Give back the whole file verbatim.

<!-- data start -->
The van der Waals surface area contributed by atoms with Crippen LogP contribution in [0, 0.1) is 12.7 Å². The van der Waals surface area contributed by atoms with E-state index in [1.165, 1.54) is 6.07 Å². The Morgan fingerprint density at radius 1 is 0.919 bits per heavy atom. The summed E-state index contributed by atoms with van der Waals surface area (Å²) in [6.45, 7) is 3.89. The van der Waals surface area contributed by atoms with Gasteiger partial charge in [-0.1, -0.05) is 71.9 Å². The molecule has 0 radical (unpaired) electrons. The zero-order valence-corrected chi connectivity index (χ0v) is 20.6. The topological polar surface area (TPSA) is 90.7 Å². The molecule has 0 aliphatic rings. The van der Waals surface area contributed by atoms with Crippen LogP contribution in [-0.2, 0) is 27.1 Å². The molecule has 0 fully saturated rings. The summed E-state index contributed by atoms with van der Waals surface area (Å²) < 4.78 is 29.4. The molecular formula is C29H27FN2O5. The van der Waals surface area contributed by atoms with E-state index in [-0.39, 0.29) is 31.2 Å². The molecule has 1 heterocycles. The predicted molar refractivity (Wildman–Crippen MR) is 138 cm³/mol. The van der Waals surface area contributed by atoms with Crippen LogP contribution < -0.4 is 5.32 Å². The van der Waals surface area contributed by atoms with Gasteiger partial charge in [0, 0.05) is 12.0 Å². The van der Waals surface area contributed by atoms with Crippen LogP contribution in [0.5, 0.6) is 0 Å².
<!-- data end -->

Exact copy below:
The van der Waals surface area contributed by atoms with Crippen LogP contribution in [0, 0.1) is 12.7 Å². The van der Waals surface area contributed by atoms with E-state index in [1.165, 1.54) is 6.07 Å². The Morgan fingerprint density at radius 1 is 0.919 bits per heavy atom. The summed E-state index contributed by atoms with van der Waals surface area (Å²) in [6.45, 7) is 3.89. The van der Waals surface area contributed by atoms with Gasteiger partial charge in [-0.1, -0.05) is 71.9 Å². The molecule has 0 radical (unpaired) electrons. The zero-order valence-corrected chi connectivity index (χ0v) is 20.6. The topological polar surface area (TPSA) is 90.7 Å². The molecule has 0 aliphatic rings. The van der Waals surface area contributed by atoms with Crippen LogP contribution in [-0.2, 0) is 27.1 Å². The molecule has 0 fully saturated rings. The summed E-state index contributed by atoms with van der Waals surface area (Å²) < 4.78 is 29.4. The molecular formula is C29H27FN2O5. The van der Waals surface area contributed by atoms with E-state index in [-0.39, 0.29) is 31.2 Å². The molecule has 1 heterocycles. The predicted molar refractivity (Wildman–Crippen MR) is 138 cm³/mol. The van der Waals surface area contributed by atoms with Crippen LogP contribution < -0.4 is 5.32 Å². The van der Waals surface area contributed by atoms with Gasteiger partial charge in [0, 0.05) is 12.0 Å². The van der Waals surface area contributed by atoms with Crippen LogP contribution in [0.5, 0.6) is 0 Å².